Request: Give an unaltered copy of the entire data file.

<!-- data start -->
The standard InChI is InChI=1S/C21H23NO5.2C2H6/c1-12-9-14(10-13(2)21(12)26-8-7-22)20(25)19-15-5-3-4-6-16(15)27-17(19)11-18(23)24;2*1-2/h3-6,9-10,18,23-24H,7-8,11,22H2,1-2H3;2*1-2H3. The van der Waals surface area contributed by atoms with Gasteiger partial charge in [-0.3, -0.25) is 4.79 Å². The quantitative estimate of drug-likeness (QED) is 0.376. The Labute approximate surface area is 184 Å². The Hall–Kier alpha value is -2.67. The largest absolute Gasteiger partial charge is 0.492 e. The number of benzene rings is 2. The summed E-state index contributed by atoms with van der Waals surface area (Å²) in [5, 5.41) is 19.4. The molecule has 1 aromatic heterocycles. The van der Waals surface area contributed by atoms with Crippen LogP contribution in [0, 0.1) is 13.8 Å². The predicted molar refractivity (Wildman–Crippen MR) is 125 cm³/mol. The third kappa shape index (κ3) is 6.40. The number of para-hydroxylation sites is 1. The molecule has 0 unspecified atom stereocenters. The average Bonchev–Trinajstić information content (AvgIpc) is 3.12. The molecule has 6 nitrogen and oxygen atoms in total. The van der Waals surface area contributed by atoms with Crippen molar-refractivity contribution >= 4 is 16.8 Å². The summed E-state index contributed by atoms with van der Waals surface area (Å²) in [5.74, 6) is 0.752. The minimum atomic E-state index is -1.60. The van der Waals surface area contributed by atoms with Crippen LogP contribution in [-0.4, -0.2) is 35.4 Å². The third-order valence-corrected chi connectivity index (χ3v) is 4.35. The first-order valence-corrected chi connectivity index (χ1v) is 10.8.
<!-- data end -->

The standard InChI is InChI=1S/C21H23NO5.2C2H6/c1-12-9-14(10-13(2)21(12)26-8-7-22)20(25)19-15-5-3-4-6-16(15)27-17(19)11-18(23)24;2*1-2/h3-6,9-10,18,23-24H,7-8,11,22H2,1-2H3;2*1-2H3. The van der Waals surface area contributed by atoms with Gasteiger partial charge in [-0.3, -0.25) is 4.79 Å². The quantitative estimate of drug-likeness (QED) is 0.376. The Labute approximate surface area is 184 Å². The Hall–Kier alpha value is -2.67. The largest absolute Gasteiger partial charge is 0.492 e. The number of benzene rings is 2. The summed E-state index contributed by atoms with van der Waals surface area (Å²) in [5, 5.41) is 19.4. The molecule has 1 aromatic heterocycles. The van der Waals surface area contributed by atoms with Crippen LogP contribution in [0, 0.1) is 13.8 Å². The predicted molar refractivity (Wildman–Crippen MR) is 125 cm³/mol. The third kappa shape index (κ3) is 6.40. The number of para-hydroxylation sites is 1. The molecule has 0 unspecified atom stereocenters. The average Bonchev–Trinajstić information content (AvgIpc) is 3.12. The molecule has 6 nitrogen and oxygen atoms in total. The van der Waals surface area contributed by atoms with Crippen molar-refractivity contribution >= 4 is 16.8 Å². The summed E-state index contributed by atoms with van der Waals surface area (Å²) in [5.74, 6) is 0.752. The minimum atomic E-state index is -1.60. The van der Waals surface area contributed by atoms with Crippen LogP contribution in [-0.4, -0.2) is 35.4 Å². The third-order valence-corrected chi connectivity index (χ3v) is 4.35. The first-order valence-corrected chi connectivity index (χ1v) is 10.8.